The strong winds came on the 24th, and it felt like we were at sea – cooking tea was a challenge the crew passed on. Although it was not the best nights sleep we woke up the following morning to the tap on the hull from the Harbour Master collecting his dues, his opening remarks were ‘your brave to have slept on board’ . Things got better as he continued with ‘there is no charge for last night as conditions were horrendous’ – a sentiment Ramsgate port authorities should reflect upon. The wind continued to blow for the next few days, albeit from a better direction where the harbour offered more protection, still a dinghy trip ashore was not viable. The water taxi was doing a roaring trade – alas not from us. The wind brought with it the benefit of good power output from the wind generator – and the domestic batteries remained well charged without the engine.
The weather began to settle and boats started to leave – though it was clear the sea state was still angry and we felt privileged not to be on a tight timetable. Dinghy trips ashore were now viable – and gave the opportunity to stock up with fresh food. It was interesting to note the locals timetable their shopping around the arrival of the ship that brings fresh provisions – which arrived the day before yesterday. The crew was happy to see the high street with its offerings – and modest purchases were made.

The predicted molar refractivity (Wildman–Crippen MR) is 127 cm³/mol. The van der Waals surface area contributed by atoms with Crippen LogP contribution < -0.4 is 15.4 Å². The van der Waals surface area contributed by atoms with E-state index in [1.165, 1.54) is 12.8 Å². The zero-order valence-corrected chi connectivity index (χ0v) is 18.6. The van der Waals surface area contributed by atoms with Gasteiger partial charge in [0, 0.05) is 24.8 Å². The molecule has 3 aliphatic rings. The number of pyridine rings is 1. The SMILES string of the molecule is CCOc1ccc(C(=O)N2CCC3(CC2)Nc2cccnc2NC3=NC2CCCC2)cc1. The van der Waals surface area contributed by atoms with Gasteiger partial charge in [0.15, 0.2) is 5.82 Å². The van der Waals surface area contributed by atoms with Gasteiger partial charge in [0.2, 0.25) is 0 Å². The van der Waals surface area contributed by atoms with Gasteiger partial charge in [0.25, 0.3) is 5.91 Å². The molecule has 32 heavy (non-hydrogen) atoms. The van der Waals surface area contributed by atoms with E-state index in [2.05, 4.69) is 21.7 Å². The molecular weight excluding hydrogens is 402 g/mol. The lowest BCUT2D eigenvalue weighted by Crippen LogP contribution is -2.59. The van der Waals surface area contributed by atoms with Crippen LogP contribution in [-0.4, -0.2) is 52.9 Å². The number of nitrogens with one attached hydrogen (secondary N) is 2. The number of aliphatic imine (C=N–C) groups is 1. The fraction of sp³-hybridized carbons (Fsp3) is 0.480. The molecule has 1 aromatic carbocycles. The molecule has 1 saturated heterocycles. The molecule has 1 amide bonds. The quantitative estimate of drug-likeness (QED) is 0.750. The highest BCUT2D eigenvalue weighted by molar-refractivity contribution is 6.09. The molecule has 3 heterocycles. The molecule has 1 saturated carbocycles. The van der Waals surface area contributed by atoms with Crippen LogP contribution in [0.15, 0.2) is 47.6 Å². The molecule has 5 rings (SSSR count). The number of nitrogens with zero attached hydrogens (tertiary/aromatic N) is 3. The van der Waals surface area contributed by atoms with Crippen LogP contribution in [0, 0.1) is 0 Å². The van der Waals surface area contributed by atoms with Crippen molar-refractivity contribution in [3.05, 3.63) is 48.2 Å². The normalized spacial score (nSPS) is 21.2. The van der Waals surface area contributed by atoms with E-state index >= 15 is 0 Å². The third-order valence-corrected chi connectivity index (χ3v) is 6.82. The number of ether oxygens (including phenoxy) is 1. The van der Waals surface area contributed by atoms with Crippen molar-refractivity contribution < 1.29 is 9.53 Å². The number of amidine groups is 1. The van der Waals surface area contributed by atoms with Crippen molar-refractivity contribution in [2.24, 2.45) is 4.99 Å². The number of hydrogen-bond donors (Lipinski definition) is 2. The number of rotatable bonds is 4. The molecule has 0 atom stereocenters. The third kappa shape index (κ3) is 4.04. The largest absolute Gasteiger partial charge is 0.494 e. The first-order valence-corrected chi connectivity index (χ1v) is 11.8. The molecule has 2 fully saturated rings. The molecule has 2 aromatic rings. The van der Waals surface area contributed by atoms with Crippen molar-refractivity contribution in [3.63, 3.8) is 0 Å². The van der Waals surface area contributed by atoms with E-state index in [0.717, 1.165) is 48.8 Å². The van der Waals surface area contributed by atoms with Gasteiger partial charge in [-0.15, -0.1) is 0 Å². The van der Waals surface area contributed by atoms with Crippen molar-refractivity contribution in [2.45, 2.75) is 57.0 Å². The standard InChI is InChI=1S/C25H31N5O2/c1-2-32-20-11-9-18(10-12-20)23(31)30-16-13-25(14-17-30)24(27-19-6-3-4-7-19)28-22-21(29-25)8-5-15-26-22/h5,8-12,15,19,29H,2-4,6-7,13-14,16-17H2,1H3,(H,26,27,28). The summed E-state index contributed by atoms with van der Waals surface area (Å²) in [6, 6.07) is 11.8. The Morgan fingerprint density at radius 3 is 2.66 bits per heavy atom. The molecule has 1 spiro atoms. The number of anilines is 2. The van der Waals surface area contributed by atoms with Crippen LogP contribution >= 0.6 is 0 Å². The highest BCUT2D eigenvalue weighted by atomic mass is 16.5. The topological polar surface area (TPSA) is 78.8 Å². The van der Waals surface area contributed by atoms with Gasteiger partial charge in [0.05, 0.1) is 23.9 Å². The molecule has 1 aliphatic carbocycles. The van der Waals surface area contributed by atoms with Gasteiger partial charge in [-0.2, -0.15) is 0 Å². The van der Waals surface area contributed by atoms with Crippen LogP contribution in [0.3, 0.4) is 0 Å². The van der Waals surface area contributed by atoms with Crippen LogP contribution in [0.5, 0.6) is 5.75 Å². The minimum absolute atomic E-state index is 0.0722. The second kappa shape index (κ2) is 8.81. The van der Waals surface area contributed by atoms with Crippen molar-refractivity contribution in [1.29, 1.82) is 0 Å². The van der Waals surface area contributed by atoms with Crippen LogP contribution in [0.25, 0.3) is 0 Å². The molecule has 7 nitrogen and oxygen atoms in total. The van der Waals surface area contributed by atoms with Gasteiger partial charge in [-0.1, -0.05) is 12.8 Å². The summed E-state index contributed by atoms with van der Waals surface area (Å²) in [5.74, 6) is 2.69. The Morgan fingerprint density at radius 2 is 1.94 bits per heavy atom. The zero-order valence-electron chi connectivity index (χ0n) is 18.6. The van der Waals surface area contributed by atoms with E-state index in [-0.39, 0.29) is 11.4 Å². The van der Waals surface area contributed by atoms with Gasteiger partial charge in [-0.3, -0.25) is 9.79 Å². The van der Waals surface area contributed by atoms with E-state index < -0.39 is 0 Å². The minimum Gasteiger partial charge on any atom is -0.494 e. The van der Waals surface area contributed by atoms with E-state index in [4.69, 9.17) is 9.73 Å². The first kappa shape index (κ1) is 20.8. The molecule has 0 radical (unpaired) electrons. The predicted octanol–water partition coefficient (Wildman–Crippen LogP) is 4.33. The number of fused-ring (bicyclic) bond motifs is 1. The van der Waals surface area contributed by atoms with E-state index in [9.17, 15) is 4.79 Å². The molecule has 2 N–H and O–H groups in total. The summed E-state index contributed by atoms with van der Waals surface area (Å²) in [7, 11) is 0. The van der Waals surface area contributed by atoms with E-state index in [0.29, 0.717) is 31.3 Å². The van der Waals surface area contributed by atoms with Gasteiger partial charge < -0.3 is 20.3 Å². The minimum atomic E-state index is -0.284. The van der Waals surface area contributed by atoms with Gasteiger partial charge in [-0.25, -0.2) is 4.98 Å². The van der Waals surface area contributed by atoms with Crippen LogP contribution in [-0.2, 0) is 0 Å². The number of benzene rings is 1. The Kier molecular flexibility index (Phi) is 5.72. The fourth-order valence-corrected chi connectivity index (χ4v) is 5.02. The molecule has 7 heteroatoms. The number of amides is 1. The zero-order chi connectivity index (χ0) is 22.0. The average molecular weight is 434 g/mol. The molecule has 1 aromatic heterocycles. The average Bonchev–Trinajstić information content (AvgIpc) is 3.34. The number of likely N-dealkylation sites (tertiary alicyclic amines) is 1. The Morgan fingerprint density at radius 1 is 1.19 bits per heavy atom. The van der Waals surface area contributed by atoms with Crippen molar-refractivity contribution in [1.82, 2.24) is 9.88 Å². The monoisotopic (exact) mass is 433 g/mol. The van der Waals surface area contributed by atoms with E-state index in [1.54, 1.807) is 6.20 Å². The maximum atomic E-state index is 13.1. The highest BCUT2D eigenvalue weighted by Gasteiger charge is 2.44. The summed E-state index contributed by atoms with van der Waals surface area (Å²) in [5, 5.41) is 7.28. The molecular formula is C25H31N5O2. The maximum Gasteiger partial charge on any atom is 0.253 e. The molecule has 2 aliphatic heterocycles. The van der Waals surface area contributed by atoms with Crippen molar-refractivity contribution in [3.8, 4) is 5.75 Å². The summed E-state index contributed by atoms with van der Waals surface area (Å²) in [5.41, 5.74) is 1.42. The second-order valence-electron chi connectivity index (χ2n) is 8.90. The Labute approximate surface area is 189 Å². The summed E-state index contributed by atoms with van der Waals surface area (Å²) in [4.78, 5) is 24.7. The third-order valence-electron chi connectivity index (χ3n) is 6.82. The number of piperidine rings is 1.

The Alderney Yacht club has an open door policy which allows for use of the internet, and the bar is open every day between 18.00 and 20.00. In the club they also have copies of practical boat owner magazines, in which there was an article about old pilot books. It was encouraging to note others acknowledge how ‘sailing’ has
changed and there is now the expectation to achieve an average speed of 6 knots which allows passages between ports to be made in a single tide and mostly in daylight. Whilst this strategy affords a very ‘comfortable / easy life’ it also brings with it raised expectations and many anchorages in the new pilot books are dismissed as being ‘uncomfortable’. The 6 knot strategy is not an option for Cariad-Y-Mor as she would struggle to make 4 – 5 knots under engine – she will of course rise to the occasion with a stronger wind, and when the wind is stronger she offers a more comfortable sail than the modern yacht. The point of interest being that old pilot books often have anchorages that maybe of interest to those taking a more traditional route.
The weather is now being watched for a fair wind to take us to Portland, its time to think about making our way back.